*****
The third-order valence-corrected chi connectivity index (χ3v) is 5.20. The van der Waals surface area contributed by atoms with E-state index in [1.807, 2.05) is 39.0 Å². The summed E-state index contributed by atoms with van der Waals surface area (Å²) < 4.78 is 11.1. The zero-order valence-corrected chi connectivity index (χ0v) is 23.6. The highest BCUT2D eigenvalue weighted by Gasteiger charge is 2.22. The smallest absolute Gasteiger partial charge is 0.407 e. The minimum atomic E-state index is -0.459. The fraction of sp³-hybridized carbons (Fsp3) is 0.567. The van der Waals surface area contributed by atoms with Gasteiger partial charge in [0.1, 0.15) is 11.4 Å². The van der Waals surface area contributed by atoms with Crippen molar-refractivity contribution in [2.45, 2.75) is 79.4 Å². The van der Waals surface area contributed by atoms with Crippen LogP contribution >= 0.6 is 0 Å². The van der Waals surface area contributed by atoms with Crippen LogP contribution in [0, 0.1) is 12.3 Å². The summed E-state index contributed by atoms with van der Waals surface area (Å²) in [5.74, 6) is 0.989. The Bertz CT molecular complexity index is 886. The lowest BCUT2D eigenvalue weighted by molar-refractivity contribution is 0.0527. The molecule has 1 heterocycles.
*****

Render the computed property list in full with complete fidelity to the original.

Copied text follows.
The third-order valence-corrected chi connectivity index (χ3v) is 5.20. The van der Waals surface area contributed by atoms with E-state index in [1.807, 2.05) is 39.0 Å². The summed E-state index contributed by atoms with van der Waals surface area (Å²) < 4.78 is 11.1. The zero-order valence-corrected chi connectivity index (χ0v) is 23.6. The highest BCUT2D eigenvalue weighted by Gasteiger charge is 2.22. The smallest absolute Gasteiger partial charge is 0.407 e. The minimum atomic E-state index is -0.459. The fraction of sp³-hybridized carbons (Fsp3) is 0.567. The van der Waals surface area contributed by atoms with Gasteiger partial charge in [0.1, 0.15) is 11.4 Å². The van der Waals surface area contributed by atoms with Crippen molar-refractivity contribution in [2.45, 2.75) is 79.4 Å². The van der Waals surface area contributed by atoms with Crippen LogP contribution >= 0.6 is 0 Å². The van der Waals surface area contributed by atoms with Crippen LogP contribution in [0, 0.1) is 12.3 Å². The summed E-state index contributed by atoms with van der Waals surface area (Å²) in [5.74, 6) is 0.989. The Bertz CT molecular complexity index is 886. The lowest BCUT2D eigenvalue weighted by molar-refractivity contribution is 0.0527. The molecule has 1 heterocycles.